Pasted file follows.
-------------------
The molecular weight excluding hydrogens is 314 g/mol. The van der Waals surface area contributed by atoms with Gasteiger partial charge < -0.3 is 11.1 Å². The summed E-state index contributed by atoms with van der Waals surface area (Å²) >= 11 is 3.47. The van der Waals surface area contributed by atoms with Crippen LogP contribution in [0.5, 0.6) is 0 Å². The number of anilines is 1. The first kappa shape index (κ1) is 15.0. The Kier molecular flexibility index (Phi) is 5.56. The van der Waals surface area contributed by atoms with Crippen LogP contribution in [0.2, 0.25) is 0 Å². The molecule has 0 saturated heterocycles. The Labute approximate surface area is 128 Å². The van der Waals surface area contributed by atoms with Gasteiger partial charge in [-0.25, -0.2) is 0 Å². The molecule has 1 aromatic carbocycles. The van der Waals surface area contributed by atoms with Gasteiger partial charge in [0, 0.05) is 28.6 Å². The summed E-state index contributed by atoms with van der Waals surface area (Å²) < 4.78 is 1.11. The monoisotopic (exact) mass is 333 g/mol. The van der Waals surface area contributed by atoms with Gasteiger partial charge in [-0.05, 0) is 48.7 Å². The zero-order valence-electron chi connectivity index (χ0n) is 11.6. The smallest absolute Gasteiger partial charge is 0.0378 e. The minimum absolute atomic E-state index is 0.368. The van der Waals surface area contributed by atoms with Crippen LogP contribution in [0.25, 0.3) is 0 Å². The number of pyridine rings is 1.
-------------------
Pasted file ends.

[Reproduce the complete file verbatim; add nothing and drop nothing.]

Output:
The molecular weight excluding hydrogens is 314 g/mol. The van der Waals surface area contributed by atoms with Gasteiger partial charge < -0.3 is 11.1 Å². The summed E-state index contributed by atoms with van der Waals surface area (Å²) >= 11 is 3.47. The van der Waals surface area contributed by atoms with Crippen LogP contribution in [0.5, 0.6) is 0 Å². The number of anilines is 1. The first kappa shape index (κ1) is 15.0. The Kier molecular flexibility index (Phi) is 5.56. The van der Waals surface area contributed by atoms with Crippen LogP contribution in [0.2, 0.25) is 0 Å². The molecule has 0 saturated heterocycles. The Labute approximate surface area is 128 Å². The van der Waals surface area contributed by atoms with Gasteiger partial charge in [-0.25, -0.2) is 0 Å². The molecule has 1 aromatic carbocycles. The van der Waals surface area contributed by atoms with Gasteiger partial charge in [0, 0.05) is 28.6 Å². The summed E-state index contributed by atoms with van der Waals surface area (Å²) < 4.78 is 1.11. The monoisotopic (exact) mass is 333 g/mol. The van der Waals surface area contributed by atoms with Gasteiger partial charge in [-0.05, 0) is 48.7 Å². The zero-order valence-electron chi connectivity index (χ0n) is 11.6. The smallest absolute Gasteiger partial charge is 0.0378 e. The minimum absolute atomic E-state index is 0.368. The van der Waals surface area contributed by atoms with Crippen LogP contribution in [0.25, 0.3) is 0 Å². The number of pyridine rings is 1.